A storm forecast to undergo rapid strengthening will bring drenching rain, coastal flooding and heavy interior snow to part of the Northeast and may become the next bomb cyclone to affect the United States to end the week.

In order for the strengthening storm to be dubbed a bomb cyclone, the barometric pressure at the center of the storm must plummet 0.71 of an inch of mercury (24 millibars) in 24 hours. This storm may reach that criterion as it moves northward and intensifies from Thursday evening near Delmarva to Friday evening in southern Maine.

The storm is not expected to approach the strength and size of the massive bomb cyclone that hit the Central states last week. However, the rapid strengthening will have implications with threats to lives, property, and travel.

Storm to produce localized flooding

Rain will continue to develop and become heavier as it pushes northward along the Interstate 95 corridor and even through many of the northern and western suburbs of Washington, D.C., Baltimore, Philadelphia, New York City and Boston spanning Wednesday night to Friday.

While major flooding is not expected from eastern Virginia to Massachusetts and southeastern New Hampshire, enough rain may fall at a fast enough pace to slow travel and trigger urban and poor drainage area flooding.

A brief period of stiff east to southeasterly winds will accompany the rain as it spreads northward. These winds will push some water onshore, which can lead to minor coastal flooding. However, the highest winds from the storm will occur on the backside and from the west and northwest.

Snow cover may liquefy in Maine

Heavy rain and rapidly melting snow are likely to trigger substantial flooding in central and southeastern Maine.

As of Wednesday morning, there is from 1 to 8 inches of water locked up in the existing snowcover in the state.

Small streams and rivers will rise rapidly. Ice jams are also likely. 

Snow to blanket northern New England; High-elevation snowfall risk in central Appalachians

Just enough cold air will invade the storm to allow a substantial snowfall over the mountains and in some of the valleys of northern New England.

"The heaviest snow, on the order of 6-12 inches with an AccuWeather Local StormMax™ of 16 inches, is forecast from the Adirondacks of northeastern New York state, the Green Mountains of Vermont and the White Mountains of northern New Hampshire," according to AccuWeather Senior Meteorologist Brian Wimer.

In these areas, the bulk of the snowstorm will occur from late Thursday night through Friday night.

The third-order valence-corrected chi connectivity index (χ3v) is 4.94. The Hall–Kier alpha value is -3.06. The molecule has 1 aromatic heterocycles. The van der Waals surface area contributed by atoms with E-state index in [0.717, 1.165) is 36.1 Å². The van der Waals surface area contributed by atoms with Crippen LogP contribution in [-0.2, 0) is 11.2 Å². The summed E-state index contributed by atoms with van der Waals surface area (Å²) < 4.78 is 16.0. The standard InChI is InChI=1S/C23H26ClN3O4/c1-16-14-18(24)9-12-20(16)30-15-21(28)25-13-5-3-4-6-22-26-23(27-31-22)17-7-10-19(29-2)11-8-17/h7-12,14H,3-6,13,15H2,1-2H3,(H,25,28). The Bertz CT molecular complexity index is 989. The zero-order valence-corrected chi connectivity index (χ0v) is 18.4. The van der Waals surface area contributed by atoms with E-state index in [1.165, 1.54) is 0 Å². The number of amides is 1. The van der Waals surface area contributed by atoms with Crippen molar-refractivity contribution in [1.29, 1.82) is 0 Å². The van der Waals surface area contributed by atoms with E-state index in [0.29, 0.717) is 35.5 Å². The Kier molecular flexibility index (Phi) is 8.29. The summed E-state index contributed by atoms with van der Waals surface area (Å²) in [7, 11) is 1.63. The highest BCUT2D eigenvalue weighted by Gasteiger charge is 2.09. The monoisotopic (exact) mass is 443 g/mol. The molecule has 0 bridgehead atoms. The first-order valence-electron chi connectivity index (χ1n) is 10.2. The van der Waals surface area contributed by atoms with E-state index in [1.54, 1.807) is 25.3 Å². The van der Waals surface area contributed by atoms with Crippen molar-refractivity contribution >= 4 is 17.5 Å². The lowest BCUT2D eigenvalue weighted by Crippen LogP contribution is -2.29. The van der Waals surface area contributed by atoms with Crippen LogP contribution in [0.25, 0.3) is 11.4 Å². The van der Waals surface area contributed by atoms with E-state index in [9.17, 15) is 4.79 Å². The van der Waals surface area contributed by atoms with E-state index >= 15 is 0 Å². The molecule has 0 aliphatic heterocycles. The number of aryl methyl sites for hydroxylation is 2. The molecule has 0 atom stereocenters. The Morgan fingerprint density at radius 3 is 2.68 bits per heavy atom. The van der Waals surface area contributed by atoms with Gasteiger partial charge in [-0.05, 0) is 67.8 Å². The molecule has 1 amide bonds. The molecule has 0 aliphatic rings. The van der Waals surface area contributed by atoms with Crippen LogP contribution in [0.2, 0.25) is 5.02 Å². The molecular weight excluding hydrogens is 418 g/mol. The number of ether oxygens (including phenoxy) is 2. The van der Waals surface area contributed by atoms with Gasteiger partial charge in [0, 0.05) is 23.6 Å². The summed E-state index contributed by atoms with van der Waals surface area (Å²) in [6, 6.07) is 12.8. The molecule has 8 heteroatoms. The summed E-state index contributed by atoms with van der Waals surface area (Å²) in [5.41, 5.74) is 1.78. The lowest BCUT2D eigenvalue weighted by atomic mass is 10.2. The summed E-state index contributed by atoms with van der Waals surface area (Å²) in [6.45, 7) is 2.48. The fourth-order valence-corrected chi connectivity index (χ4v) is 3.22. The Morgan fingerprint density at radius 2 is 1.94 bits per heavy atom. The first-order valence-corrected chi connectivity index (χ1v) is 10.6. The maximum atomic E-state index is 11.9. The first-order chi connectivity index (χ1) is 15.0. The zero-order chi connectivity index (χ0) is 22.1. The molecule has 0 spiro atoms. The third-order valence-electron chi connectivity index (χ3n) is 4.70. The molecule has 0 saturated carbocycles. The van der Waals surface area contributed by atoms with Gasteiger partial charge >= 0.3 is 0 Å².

Heavy snow is also in store over the eastern townships of Quebec and northwestern New Brunswick as a general 15-30 cm is forecast from Friday to Saturday.

Farther southwest, marginal temperatures will allow a combination of rain and wet snow from the Allegheny Mountains of west-central Pennsylvania to parts of the Poconos in northeastern Pennsylvania, the Catskills of southeastern New York state and the Berkshires of western Massachusetts and northwestern Connecticut.

The higher terrain in these areas may receive up to several inches of snow, while a coating to an inch or two of slush may fall at lower elevations during the height of the storm late Thursday night to Friday morning.

Rain showers, snow showers, and heavier snow squalls to follow the storm

Motorists and pedestrians should be prepared for rapidly changing weather conditions from Friday to early Saturday, even where the main storm totally missed their location or areas that received only rain.

In addition to high winds with gusts as high as 60 mph as the storm lifts northward and strengthens, very cold air aloft will pivot southeastward and trigger gusty rain showers with small hail in some areas and heavy snow squalls in others.

Snow showers and heavy snow squalls will pivot across the central and eastern Great Lakes to the central Appalachians on Friday. The heavier snow squalls may not only cause a dangerous sudden drop in visibility for motorists on the highways but also could bring a small, but rapid accumulation that makes roads and sidewalks slippery.

As these squalls wander farther to the southeast, where the air is slightly warmer east of the Appalachians from the mid-Atlantic to southeastern New England, rain showers can occur. However, these can be heavy and gusty and may contain hail or soft chunks of ice called graupel.

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